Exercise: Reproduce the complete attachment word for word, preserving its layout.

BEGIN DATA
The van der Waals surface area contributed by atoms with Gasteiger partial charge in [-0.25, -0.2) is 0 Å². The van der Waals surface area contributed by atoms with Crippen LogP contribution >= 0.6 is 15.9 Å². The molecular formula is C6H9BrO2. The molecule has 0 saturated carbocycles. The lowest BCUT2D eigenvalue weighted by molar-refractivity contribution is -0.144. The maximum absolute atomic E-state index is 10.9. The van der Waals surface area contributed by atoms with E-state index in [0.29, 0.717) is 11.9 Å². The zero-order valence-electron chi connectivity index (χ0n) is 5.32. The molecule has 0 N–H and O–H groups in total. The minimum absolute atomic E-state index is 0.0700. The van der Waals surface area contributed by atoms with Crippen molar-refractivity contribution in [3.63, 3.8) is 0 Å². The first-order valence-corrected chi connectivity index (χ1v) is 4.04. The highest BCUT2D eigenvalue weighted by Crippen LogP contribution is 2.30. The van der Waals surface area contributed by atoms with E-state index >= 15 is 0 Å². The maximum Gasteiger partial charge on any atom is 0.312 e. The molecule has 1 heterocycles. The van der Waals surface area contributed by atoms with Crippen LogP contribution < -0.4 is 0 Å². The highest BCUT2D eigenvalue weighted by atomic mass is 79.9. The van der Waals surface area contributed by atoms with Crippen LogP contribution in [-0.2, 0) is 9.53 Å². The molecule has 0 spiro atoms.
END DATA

The van der Waals surface area contributed by atoms with Gasteiger partial charge in [-0.25, -0.2) is 0 Å². The van der Waals surface area contributed by atoms with Crippen LogP contribution >= 0.6 is 15.9 Å². The molecular formula is C6H9BrO2. The molecule has 0 saturated carbocycles. The lowest BCUT2D eigenvalue weighted by molar-refractivity contribution is -0.144. The maximum absolute atomic E-state index is 10.9. The van der Waals surface area contributed by atoms with E-state index in [0.29, 0.717) is 11.9 Å². The zero-order valence-electron chi connectivity index (χ0n) is 5.32. The molecule has 0 N–H and O–H groups in total. The minimum absolute atomic E-state index is 0.0700. The van der Waals surface area contributed by atoms with Crippen molar-refractivity contribution in [3.63, 3.8) is 0 Å². The first-order valence-corrected chi connectivity index (χ1v) is 4.04. The highest BCUT2D eigenvalue weighted by Crippen LogP contribution is 2.30. The van der Waals surface area contributed by atoms with E-state index >= 15 is 0 Å². The maximum Gasteiger partial charge on any atom is 0.312 e. The molecule has 1 heterocycles. The van der Waals surface area contributed by atoms with Crippen LogP contribution < -0.4 is 0 Å². The highest BCUT2D eigenvalue weighted by atomic mass is 79.9. The van der Waals surface area contributed by atoms with Crippen LogP contribution in [-0.2, 0) is 9.53 Å². The molecule has 0 spiro atoms.